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A forum for government's best ideas and most innovative leaders.

Employees Who Love Telework Are Right: It’s More Productive

Working from home is a concept that gladdens some hearts and makes others sink. Businesses feel the same, and make different choices. Some, like global campaigning group Avaaz or airline company JetBlue, embrace working from home. Others—most famously Yahoo—ban it.

Of course, the internet made instant mass communication, and scaleable home businesses, possible long ago, but some remote-working tools, like online hangouts, video conferencing and group work platforms, have only recently become good enough to function really well for large scattered teams.

So you’re one of those people who’s tempted to work from home. But does that mean it’s right for you and your employer? Here are some pros and cons to consider.

1.) Seeing more of your loved ones (but not too much)

Having children is one big reason to work from home, and some “family-friendly” policies are designed to allow employees to weave together work and home life. Parents who work from home can have breakfast with their kids rather than rushing for a train, and be there when children arrive home from school. A 2010 study found that family-friendly policies make people happier. They also make firms more successful, but only when ...

Customer Centricity and the Future of Human Services

  • By William D. Eggers and Tiffany Dovey Fishman
  • January 30, 2015
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Everyone may be equal in the eyes of government, but that does not mean everyone is the same. One of the great weaknesses in human services over the past century is that they have operated with a mass-production, one-size-fits-all approach. In many circumstances that is no longer necessary or appropriate.

This recognition is giving rise to a new wave of experimentation across human services programs rooted in the premise that customized program design and delivery, based on a deeper understanding of the customers being served, will lead to better outcomes.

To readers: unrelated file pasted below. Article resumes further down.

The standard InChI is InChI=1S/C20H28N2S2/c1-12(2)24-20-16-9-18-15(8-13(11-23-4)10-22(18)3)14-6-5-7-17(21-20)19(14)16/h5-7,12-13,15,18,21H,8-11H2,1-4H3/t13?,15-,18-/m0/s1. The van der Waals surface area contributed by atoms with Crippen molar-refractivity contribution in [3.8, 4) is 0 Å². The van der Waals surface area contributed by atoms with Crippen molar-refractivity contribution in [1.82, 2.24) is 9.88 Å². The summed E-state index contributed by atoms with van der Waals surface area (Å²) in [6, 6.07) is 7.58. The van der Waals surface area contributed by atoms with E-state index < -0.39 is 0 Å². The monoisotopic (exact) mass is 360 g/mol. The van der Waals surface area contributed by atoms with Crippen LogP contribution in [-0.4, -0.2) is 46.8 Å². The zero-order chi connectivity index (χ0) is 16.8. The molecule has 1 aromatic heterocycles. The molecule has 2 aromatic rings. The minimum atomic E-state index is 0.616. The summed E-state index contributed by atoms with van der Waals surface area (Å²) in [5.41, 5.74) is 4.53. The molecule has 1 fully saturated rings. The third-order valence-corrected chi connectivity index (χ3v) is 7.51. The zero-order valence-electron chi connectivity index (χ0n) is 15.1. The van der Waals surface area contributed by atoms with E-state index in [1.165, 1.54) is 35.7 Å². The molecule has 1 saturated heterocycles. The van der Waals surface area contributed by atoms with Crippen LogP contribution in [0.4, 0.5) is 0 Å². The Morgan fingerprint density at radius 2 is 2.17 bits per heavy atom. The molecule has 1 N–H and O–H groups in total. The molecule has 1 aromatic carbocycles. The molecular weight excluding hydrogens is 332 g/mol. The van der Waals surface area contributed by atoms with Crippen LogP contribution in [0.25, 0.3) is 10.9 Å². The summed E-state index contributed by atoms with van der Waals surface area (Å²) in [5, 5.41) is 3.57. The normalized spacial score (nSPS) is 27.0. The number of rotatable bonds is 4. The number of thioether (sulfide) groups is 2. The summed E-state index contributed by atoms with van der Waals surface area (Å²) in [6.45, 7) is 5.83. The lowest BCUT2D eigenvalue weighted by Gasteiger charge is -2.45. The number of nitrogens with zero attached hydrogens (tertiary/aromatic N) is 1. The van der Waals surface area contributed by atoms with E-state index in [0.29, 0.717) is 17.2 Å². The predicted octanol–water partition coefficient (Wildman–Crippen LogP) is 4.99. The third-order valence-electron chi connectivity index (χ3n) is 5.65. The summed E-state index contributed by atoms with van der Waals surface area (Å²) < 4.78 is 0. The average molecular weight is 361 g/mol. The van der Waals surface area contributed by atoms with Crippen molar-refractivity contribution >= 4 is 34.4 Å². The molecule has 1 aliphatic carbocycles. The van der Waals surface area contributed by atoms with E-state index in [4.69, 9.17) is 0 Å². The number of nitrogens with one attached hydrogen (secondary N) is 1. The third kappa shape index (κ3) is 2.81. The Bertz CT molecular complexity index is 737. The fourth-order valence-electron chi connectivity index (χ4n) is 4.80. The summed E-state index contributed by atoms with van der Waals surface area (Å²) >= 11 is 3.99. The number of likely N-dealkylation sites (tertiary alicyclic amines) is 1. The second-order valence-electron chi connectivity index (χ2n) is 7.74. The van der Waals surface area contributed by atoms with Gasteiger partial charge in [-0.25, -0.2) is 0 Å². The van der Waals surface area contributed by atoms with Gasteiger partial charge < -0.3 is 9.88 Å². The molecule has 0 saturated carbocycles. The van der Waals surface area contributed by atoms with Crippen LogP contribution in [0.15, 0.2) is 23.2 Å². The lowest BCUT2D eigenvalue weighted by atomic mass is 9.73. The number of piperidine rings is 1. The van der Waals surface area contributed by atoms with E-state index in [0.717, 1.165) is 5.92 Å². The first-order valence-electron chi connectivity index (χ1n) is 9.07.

Forward-thinking government leaders are adapting practices from the commercial world—from customer segmentation and geospatial mapping to advanced customer analytics—to customize the design and delivery of human services.

Tailoring programs and services: Innovative government officials are redesigning social programs to take into account the diverse spectrum of customers they serve, delivering tailored services that better meet the needs of different customer segments. The overarching goal is to get more individuals and families out of the system—not by redefining eligibility or cutting services but by applying the right mix of services and benefits to help them become self-sufficient.

Washington, D.C.’s redesign of its Temporary Assistance for Needy ...

Getting Credit for What You Know

College wasn’t right for Daniel Gamez when he first tried it as a recent high school graduate nearly two decades ago. The Texas economy was booming; he was in a hurry to start working. He couldn’t see how the things he was learning in college would help him get a job, and he dropped out before the end of his first semester.